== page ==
Winners and results of AdventureJam 2017

AdventureJam is a competition in which the participants have to create an adventure game over the course of 14 days.

The games (and even soundtracks, sometimes) can be downloaded and played by anyone for free. Some of them can be played on a browser.

The 2017 edition was held in May and since nobody has talked about it here I thought that it would have been interesting to create a topic about it.

The winner: “Peridium”

Link to the game page

Mycologist Dr. James Turner had been stationed at an Antarctic research base for the past decade. He and his wife were nearing completion of their study into the ancient fungal organisms buried deep below the ice, when something had gone very wrong.


Second place: “Void Quest”

Void Quest - What happens when you face something mysterious and indescribable right on your own land? Will your own curiosity lead you to your demise?

Link to the game page


Third place: “iD”

An android is reactivated in a long deserted factory. What is going on here?

Link to the game page

Ranked list of all the games/winners:

Some of these games have really beautiful pixel art, have a look!


How does it work? The programmers must create the adventure from scratch, in 14 days?

Yes, exactly. Everything from scratch: story, code, graphics, music…

Well, no, I correct myself: the authors can reuse assets that they already have.

Here is the FAQ.

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It doesn’t say which platforms are supported. I am designing a sort of adventure game for the Intellivision. Would they accept an executable package with a bundled emulator?


I’m always a bit confused by these “jams”. I don’t get the point. If you can reuse almost everything you already have, and if they don’t put strong constraints on theme, story and so on, it means nothing. You could have a game that’s already half-ready and spend the two weeks coding it for the jam and that’s it. It loses ALL meaning of a jam, that should be “look, this has been entirely done from scratch in 14 days”.

It’s for fun. So… let’s say that what you suggested occurs. So what? The developer gets to showcase it, and people get to play a new game,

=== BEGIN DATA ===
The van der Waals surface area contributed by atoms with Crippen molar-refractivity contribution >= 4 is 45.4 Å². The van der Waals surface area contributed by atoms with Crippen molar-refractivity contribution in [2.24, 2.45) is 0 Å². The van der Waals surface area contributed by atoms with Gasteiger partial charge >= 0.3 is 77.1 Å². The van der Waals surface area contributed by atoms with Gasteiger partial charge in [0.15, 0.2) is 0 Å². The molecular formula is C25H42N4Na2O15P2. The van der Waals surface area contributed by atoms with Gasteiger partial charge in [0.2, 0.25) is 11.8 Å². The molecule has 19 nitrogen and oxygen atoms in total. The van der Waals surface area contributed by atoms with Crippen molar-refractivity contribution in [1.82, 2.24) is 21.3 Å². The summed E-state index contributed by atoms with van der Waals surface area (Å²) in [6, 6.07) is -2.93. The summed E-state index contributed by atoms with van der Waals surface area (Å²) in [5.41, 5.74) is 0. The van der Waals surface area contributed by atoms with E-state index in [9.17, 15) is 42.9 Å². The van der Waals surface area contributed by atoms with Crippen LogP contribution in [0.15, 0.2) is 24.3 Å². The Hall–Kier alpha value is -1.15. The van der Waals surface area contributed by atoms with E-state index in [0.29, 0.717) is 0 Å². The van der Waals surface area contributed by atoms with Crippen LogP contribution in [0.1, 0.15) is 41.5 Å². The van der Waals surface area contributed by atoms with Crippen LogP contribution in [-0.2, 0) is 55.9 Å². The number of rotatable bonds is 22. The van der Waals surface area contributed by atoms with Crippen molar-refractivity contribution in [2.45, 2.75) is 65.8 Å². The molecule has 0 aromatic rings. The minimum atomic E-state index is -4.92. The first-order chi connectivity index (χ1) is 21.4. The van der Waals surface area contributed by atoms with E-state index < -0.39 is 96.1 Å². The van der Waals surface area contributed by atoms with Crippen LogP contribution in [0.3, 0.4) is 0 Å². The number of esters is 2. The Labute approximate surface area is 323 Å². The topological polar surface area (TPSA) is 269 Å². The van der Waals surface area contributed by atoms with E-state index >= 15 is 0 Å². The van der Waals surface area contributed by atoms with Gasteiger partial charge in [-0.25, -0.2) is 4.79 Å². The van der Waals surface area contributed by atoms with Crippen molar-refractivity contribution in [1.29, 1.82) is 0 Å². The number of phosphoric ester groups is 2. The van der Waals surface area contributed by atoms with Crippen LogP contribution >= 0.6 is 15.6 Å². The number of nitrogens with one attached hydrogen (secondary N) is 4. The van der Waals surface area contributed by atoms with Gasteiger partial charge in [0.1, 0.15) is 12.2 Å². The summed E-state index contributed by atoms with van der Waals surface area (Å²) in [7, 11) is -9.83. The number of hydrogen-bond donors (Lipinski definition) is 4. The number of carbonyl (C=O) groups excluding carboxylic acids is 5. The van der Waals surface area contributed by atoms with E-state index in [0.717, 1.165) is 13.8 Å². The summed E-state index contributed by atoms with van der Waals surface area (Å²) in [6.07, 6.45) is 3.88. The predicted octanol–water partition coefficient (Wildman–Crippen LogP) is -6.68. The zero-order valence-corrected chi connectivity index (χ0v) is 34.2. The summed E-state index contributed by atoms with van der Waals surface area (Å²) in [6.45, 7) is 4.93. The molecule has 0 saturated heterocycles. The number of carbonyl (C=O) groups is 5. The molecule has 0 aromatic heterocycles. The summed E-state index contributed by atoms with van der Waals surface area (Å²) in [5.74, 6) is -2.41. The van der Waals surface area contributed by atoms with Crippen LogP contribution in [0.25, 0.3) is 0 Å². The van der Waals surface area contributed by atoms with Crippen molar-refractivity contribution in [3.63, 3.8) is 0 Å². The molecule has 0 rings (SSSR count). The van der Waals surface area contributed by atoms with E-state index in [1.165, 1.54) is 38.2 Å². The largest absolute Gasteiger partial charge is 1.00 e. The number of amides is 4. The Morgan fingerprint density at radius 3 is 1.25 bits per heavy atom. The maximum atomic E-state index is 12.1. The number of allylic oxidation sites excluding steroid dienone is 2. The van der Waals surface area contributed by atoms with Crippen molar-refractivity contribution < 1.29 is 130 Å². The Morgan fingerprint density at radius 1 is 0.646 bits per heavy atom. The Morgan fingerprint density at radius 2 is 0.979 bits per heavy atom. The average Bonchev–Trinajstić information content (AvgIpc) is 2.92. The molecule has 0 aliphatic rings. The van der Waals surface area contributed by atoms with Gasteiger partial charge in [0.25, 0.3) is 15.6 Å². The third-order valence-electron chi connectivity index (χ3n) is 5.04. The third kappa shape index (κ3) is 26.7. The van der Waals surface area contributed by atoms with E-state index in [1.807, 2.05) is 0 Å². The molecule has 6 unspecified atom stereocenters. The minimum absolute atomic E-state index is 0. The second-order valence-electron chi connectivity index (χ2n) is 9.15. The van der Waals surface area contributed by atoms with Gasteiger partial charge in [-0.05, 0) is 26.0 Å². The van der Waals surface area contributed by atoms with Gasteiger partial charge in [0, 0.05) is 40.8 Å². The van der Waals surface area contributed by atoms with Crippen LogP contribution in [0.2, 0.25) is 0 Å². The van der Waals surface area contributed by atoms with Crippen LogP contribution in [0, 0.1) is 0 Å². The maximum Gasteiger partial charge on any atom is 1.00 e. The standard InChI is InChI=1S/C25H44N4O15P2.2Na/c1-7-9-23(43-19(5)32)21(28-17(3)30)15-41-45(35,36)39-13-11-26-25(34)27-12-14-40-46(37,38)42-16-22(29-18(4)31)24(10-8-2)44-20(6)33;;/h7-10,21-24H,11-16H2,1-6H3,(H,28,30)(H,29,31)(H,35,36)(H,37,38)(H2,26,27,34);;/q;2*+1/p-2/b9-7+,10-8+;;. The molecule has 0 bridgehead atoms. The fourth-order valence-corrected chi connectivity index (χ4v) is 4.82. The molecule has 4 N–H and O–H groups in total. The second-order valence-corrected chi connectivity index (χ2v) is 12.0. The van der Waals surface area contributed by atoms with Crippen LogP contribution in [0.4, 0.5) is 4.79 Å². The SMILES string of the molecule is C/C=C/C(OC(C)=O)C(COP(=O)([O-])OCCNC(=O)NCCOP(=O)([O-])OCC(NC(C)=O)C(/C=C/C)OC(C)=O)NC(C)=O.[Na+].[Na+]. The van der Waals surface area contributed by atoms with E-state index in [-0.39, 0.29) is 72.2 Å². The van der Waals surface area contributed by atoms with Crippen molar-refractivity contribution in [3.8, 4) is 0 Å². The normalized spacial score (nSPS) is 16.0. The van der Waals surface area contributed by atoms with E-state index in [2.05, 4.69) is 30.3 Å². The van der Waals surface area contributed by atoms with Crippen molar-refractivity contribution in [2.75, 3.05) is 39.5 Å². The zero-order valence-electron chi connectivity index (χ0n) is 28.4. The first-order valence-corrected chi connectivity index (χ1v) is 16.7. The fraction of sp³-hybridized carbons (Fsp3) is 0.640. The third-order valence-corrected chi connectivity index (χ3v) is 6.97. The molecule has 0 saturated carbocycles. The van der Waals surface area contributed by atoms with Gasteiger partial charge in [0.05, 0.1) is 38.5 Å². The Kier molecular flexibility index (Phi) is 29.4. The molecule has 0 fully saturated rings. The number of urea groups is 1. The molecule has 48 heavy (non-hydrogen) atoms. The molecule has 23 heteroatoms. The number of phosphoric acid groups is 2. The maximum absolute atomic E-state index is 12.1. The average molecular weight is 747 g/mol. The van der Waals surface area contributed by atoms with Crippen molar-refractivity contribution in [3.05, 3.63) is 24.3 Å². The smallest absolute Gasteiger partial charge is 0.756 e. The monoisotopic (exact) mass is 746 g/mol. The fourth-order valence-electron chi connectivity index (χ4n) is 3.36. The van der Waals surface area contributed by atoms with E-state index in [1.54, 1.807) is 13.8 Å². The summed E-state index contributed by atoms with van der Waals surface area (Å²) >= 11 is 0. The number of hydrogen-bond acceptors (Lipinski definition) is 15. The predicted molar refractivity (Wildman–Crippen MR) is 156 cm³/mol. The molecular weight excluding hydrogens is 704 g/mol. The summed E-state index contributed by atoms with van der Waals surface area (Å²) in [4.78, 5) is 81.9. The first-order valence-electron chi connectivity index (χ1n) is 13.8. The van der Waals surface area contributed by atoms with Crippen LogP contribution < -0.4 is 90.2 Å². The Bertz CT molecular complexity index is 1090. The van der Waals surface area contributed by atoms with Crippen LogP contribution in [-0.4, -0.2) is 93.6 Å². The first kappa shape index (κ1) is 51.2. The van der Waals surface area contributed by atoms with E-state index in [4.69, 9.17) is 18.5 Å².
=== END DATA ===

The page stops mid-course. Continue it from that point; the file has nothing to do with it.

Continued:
As someone who has made similar contests for niche subcultures, the point is not to recreate a government or military process – it is to motivate people to participate, create and publish, and to have fun!

Part of the motivation is a dearth of participants and enthusiasts in your selected niche. A contest is a way to bring people together, attract new talent, motivate people, and generally have a good time.

You’d be surprised to know how many half-finished projects suddenly get completed or the number of would-be game programmers that decide to finally take the chance to do something they wished to do for so long – just because the contest gives them the motivation.

Putting lots of rules and restrictions just turns people away, and removes the fun out of it.

Always keep this in mind: if the contest ever gets to the point that it attracts so many people that cheating becomes a large problem, then as strange as it sounds, that is a very good problem to have. It means you don’t have to struggle to promote or motivate people to fill your niche; you’ve gone from community contest to the olympics.

Then – and only then – is the time to start working on constraints and stricter rules and checks.


It makes sense.

But still, for a person like me, it’s quite the opposite. I did not know about this jam, but even if I did, I wouldn’t have enrolled. Why? Because I don’t have anything ready beforehand, and I’d think “how can I compete against people who probably have all set up and will just need to polish their game?”. My two-weeks work would be awful.

But I’m thinking of entering the’s lowrezjam because of its constraints: it must be a 64x64 game :stuck_out_tongue: ok, the same problems above can apply for this jam, but the chances someone has assets for a game in 64 pixels resolution are lower, and I feel it’s more fair.

That’s fair, but that may just be your view. I’m sure many people enter not for the prize, but for the chance to compete and have their games judged, played, and admired publicly.